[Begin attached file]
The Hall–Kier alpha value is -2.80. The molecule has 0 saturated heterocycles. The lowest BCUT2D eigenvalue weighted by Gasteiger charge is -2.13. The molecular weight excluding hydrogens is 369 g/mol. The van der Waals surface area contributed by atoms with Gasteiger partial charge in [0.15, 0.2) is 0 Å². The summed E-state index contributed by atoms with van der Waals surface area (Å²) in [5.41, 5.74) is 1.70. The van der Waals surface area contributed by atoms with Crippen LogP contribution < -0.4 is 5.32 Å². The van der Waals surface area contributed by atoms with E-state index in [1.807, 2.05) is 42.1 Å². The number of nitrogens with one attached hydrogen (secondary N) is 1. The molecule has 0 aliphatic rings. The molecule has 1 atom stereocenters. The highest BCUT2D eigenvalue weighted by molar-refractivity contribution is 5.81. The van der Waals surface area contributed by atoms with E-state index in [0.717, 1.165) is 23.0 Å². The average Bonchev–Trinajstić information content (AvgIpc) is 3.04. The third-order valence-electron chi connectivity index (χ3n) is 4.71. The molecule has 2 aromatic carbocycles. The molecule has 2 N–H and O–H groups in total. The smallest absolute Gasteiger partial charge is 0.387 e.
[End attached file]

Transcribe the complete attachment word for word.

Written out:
The Hall–Kier alpha value is -2.80. The molecule has 0 saturated heterocycles. The lowest BCUT2D eigenvalue weighted by Gasteiger charge is -2.13. The molecular weight excluding hydrogens is 369 g/mol. The van der Waals surface area contributed by atoms with Gasteiger partial charge in [0.15, 0.2) is 0 Å². The summed E-state index contributed by atoms with van der Waals surface area (Å²) in [5.41, 5.74) is 1.70. The van der Waals surface area contributed by atoms with Crippen LogP contribution < -0.4 is 5.32 Å². The van der Waals surface area contributed by atoms with E-state index in [1.807, 2.05) is 42.1 Å². The number of nitrogens with one attached hydrogen (secondary N) is 1. The molecule has 0 aliphatic rings. The molecule has 1 atom stereocenters. The highest BCUT2D eigenvalue weighted by molar-refractivity contribution is 5.81. The van der Waals surface area contributed by atoms with E-state index in [0.717, 1.165) is 23.0 Å². The average Bonchev–Trinajstić information content (AvgIpc) is 3.04. The third-order valence-electron chi connectivity index (χ3n) is 4.71. The molecule has 2 aromatic carbocycles. The molecule has 2 N–H and O–H groups in total. The smallest absolute Gasteiger partial charge is 0.387 e.